Mendel lost no time and set out for Lublin. When Mendel’s father, who was a misnaged (opponent of Hasidism), found out that his son was on his way to the court of a famous hasidic rebbe, he rode after him in hot pursuit. When he caught up with his son, he challenged him: “Why do you forsake the tradition of your fathers?” his father scolded. Mendel replied, “In the Song of the Sea, when the Israelites were liberated from their slave identity and finally had the freedom to celebrate their true identity as children of God, first it is written: זֶ֤ה אֵלִי֙ וְאַנְוֵ֔הוּ zeh Eli v’anvehu – ‘This is my God and I will glorify Him,’ And only later is it written: זֶ֤ה אֵלִי֙ וְאַנְוֵ֔הוּ zeh Eli v’anvehu ‘The God of my father, and I will exalt Him…’
Mendel’s father was taken aback and silenced, but later he understood: each person must find their own unique path, and not merely copy the patterns given to them by tradition. That youth became the famous rebbe, Menakhem Mendel of Kotsk, the Kotzker Rebbe.
The patterns of religious tradition are vital necessities, just like the patterns of life. Without the repetitive predictability of our lives – our homes, our activities, the days of the week and months of the year, life would be chaotic and therefore unsupportive. Similarly, the tapestry of tradition provides a setting for meaningful movement on the path of the spirit. The patterns of life and tradition are like a circle, reliably repeating themselves again and again to provide a foundation of support. This is why the letter ס samekh, which means “support,” has the shape of a circle.
But there is a complementary, non-circular movement that is also necessary. Reality is not all repetition, but is rather a creative unfolding, ever changing. For our spiritual lives, as well as the whole of our lives, there is a creative uniqueness in each of us that must also be honored in order for the path to be alive, relevant and effective; the circle must at times be interrupted, disrupted, transformed.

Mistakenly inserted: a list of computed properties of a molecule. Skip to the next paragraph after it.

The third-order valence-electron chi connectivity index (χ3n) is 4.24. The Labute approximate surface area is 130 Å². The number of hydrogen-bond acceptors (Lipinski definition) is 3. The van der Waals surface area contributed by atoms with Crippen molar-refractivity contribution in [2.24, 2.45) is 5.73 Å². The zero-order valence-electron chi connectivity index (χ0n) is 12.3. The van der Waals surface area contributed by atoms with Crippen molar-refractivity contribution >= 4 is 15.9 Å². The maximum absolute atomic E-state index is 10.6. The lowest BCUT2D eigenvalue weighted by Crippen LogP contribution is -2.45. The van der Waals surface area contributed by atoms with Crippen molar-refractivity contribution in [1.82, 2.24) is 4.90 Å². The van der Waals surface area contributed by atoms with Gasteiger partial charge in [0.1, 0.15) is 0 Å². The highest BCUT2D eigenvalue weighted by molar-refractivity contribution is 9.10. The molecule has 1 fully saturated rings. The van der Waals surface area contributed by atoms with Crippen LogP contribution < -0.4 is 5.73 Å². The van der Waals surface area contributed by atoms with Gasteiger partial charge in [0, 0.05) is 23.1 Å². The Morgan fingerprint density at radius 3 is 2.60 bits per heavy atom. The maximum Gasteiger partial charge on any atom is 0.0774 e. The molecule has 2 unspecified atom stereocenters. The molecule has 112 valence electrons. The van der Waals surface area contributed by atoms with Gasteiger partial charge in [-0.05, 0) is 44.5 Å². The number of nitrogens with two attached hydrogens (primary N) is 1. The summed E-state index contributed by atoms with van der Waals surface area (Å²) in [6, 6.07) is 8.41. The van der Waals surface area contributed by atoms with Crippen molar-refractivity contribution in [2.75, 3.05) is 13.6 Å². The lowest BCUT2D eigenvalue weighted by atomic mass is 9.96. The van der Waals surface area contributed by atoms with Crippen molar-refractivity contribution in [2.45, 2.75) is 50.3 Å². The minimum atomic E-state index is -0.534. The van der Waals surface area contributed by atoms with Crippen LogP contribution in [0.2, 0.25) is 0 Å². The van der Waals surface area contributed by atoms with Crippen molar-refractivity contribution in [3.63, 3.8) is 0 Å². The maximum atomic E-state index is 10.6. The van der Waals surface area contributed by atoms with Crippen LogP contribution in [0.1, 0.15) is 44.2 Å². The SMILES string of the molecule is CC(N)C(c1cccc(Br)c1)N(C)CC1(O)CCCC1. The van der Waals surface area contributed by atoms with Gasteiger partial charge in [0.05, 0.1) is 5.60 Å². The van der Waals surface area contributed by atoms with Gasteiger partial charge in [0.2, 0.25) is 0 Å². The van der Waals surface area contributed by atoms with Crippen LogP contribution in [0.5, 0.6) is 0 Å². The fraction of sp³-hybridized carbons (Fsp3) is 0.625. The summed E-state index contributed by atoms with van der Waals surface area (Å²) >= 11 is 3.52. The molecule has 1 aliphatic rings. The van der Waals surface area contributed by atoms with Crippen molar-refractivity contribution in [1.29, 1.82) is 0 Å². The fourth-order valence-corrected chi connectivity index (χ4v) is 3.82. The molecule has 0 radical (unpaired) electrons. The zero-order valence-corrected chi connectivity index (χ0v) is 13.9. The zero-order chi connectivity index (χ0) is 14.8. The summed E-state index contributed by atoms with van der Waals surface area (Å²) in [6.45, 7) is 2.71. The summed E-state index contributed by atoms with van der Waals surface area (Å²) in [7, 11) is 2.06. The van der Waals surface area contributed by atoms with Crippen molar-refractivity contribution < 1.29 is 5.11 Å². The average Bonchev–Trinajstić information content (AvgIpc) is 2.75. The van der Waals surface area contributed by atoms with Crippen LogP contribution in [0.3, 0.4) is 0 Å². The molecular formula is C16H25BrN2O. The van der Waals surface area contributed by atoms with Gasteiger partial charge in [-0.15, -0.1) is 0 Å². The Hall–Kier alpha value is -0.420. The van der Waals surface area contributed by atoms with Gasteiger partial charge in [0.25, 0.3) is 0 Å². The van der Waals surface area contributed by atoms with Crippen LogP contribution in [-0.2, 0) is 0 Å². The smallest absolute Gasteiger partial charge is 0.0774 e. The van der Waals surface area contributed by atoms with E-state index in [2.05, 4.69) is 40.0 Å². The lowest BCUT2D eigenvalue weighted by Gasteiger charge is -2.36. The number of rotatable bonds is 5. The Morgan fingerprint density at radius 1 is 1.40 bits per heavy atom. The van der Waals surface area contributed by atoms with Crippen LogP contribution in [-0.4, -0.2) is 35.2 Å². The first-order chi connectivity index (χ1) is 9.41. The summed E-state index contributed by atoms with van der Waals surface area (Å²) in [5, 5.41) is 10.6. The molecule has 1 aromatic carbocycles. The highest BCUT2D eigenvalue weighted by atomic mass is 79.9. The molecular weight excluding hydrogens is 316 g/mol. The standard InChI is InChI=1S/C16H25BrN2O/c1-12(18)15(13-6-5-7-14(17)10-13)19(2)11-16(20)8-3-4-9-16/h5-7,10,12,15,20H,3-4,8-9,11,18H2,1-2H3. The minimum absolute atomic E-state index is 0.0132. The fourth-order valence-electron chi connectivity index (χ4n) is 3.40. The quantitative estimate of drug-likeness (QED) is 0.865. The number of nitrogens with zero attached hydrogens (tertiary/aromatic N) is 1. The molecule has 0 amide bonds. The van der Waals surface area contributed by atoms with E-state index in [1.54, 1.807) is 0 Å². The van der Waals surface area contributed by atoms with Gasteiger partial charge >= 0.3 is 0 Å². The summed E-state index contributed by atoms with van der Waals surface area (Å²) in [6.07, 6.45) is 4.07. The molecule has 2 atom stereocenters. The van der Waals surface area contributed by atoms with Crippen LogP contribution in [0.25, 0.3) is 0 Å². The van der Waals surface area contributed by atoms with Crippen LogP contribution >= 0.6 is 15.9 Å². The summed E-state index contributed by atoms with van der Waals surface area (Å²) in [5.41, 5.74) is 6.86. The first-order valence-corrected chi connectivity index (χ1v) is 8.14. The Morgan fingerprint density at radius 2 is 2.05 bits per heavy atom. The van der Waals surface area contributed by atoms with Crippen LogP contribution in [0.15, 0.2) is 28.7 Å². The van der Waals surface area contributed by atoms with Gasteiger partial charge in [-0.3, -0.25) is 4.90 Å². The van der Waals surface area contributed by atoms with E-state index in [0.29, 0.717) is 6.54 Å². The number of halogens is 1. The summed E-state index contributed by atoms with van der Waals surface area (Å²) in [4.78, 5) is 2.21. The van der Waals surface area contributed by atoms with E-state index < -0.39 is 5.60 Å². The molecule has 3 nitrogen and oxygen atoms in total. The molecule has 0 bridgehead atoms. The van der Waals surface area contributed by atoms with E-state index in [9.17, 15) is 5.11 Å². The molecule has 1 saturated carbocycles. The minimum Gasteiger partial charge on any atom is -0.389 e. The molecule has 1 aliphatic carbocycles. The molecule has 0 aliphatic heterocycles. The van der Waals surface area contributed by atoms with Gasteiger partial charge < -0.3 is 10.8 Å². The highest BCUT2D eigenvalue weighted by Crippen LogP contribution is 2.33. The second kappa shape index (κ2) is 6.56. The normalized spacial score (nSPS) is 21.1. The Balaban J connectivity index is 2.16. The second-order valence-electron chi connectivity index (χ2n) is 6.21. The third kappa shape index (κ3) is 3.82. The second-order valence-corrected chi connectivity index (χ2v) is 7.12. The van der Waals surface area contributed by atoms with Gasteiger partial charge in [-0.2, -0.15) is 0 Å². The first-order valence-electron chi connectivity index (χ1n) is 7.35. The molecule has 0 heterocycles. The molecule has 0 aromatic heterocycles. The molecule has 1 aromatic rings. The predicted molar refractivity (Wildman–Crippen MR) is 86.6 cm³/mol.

Why? Because while the circle is supportive, it is also deadening; its side-effects are complacency, taking-for-granted. To counter this, we need the remedy of disruption, of the unexpected…
וַיָּבֹ֧אוּ בְנֵֽי־יִשְׂרָאֵ֛ל בְּת֥וֹךְ הַיָּ֖ם בַּיַּבָּשָׁ֑ה וְהַמַּ֤יִם לָהֶם֙ חוֹמָ֔ה מִֽימִינָ֖ם וּמִשְּׂמֹאלָֽם׃
And the Children of Israel went into the midst of the sea on dry ground, the waters forming a wall for them on their right and on their left…
Sometimes we discover that Reality doesn’t correspond to the map of reality we hold in our minds. It can be a shock: something of which we are certain turns out to be completely wrong. When “being wrong” means that things turn out far better than we thought they would, we call that a “miracle.” The Egyptian army is behind us and the sea is front of us – we are doomed. And then, the sea opens before us – a miracle! Or, we’re stranded out in the wilderness with no food or water – we are doomed for sure. But then: we wake up in the morning and a strange food covers the ground – manna from heaven! Another miracle!